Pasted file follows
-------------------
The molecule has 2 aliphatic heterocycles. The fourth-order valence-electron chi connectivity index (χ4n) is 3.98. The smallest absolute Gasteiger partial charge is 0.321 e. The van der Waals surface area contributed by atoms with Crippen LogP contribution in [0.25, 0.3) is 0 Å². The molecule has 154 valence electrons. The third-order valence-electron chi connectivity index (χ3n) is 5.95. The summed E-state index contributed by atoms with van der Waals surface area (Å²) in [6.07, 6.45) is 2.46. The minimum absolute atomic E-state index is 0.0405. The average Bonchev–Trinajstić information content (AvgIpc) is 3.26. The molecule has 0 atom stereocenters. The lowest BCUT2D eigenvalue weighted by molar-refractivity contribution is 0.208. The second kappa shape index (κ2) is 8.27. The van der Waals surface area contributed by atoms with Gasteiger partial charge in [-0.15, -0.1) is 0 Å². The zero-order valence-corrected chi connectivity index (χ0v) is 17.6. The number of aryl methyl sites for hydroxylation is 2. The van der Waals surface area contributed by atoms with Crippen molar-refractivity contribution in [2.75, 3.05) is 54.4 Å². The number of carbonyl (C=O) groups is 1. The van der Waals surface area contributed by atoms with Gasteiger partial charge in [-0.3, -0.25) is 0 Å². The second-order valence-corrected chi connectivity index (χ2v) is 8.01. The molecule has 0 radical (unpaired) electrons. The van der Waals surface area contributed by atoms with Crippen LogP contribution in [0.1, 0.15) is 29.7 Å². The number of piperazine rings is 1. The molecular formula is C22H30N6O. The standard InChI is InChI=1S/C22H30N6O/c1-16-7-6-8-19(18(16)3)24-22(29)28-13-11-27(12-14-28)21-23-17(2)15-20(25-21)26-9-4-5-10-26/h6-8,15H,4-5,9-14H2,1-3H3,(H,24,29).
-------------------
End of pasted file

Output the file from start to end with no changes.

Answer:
The molecule has 2 aliphatic heterocycles. The fourth-order valence-electron chi connectivity index (χ4n) is 3.98. The smallest absolute Gasteiger partial charge is 0.321 e. The van der Waals surface area contributed by atoms with Crippen LogP contribution in [0.25, 0.3) is 0 Å². The molecule has 154 valence electrons. The third-order valence-electron chi connectivity index (χ3n) is 5.95. The summed E-state index contributed by atoms with van der Waals surface area (Å²) in [6.07, 6.45) is 2.46. The minimum absolute atomic E-state index is 0.0405. The average Bonchev–Trinajstić information content (AvgIpc) is 3.26. The molecule has 0 atom stereocenters. The lowest BCUT2D eigenvalue weighted by molar-refractivity contribution is 0.208. The second kappa shape index (κ2) is 8.27. The van der Waals surface area contributed by atoms with Gasteiger partial charge in [-0.15, -0.1) is 0 Å². The zero-order valence-corrected chi connectivity index (χ0v) is 17.6. The number of aryl methyl sites for hydroxylation is 2. The van der Waals surface area contributed by atoms with Crippen molar-refractivity contribution in [2.75, 3.05) is 54.4 Å². The number of carbonyl (C=O) groups is 1. The van der Waals surface area contributed by atoms with Gasteiger partial charge in [-0.3, -0.25) is 0 Å². The second-order valence-corrected chi connectivity index (χ2v) is 8.01. The molecule has 0 radical (unpaired) electrons. The van der Waals surface area contributed by atoms with Crippen LogP contribution in [0.1, 0.15) is 29.7 Å². The number of piperazine rings is 1. The molecular formula is C22H30N6O. The standard InChI is InChI=1S/C22H30N6O/c1-16-7-6-8-19(18(16)3)24-22(29)28-13-11-27(12-14-28)21-23-17(2)15-20(25-21)26-9-4-5-10-26/h6-8,15H,4-5,9-14H2,1-3H3,(H,24,29).